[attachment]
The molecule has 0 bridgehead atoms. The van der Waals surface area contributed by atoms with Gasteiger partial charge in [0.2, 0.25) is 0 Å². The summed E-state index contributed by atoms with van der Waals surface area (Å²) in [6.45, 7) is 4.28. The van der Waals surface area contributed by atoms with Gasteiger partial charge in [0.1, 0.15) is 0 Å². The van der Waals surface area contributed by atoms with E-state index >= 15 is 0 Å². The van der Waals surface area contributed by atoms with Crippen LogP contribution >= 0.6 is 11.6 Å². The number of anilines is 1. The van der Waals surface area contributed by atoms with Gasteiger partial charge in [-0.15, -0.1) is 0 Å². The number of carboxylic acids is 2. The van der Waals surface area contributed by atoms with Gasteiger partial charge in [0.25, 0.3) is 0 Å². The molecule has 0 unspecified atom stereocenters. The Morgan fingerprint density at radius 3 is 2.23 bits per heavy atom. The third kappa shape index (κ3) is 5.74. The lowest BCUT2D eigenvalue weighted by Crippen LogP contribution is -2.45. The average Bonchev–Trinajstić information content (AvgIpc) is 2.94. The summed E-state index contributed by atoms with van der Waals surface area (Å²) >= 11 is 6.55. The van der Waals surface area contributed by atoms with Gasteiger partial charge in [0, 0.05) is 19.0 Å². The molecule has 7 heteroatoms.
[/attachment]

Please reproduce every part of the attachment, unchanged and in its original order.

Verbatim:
The molecule has 0 bridgehead atoms. The van der Waals surface area contributed by atoms with Gasteiger partial charge in [0.2, 0.25) is 0 Å². The summed E-state index contributed by atoms with van der Waals surface area (Å²) in [6.45, 7) is 4.28. The van der Waals surface area contributed by atoms with Gasteiger partial charge in [0.1, 0.15) is 0 Å². The van der Waals surface area contributed by atoms with E-state index >= 15 is 0 Å². The van der Waals surface area contributed by atoms with Crippen LogP contribution >= 0.6 is 11.6 Å². The number of anilines is 1. The van der Waals surface area contributed by atoms with Gasteiger partial charge in [-0.15, -0.1) is 0 Å². The number of carboxylic acids is 2. The van der Waals surface area contributed by atoms with Gasteiger partial charge in [0.25, 0.3) is 0 Å². The molecule has 0 unspecified atom stereocenters. The Morgan fingerprint density at radius 3 is 2.23 bits per heavy atom. The third kappa shape index (κ3) is 5.74. The lowest BCUT2D eigenvalue weighted by Crippen LogP contribution is -2.45. The average Bonchev–Trinajstić information content (AvgIpc) is 2.94. The summed E-state index contributed by atoms with van der Waals surface area (Å²) >= 11 is 6.55. The van der Waals surface area contributed by atoms with Gasteiger partial charge in [0, 0.05) is 19.0 Å². The molecule has 7 heteroatoms.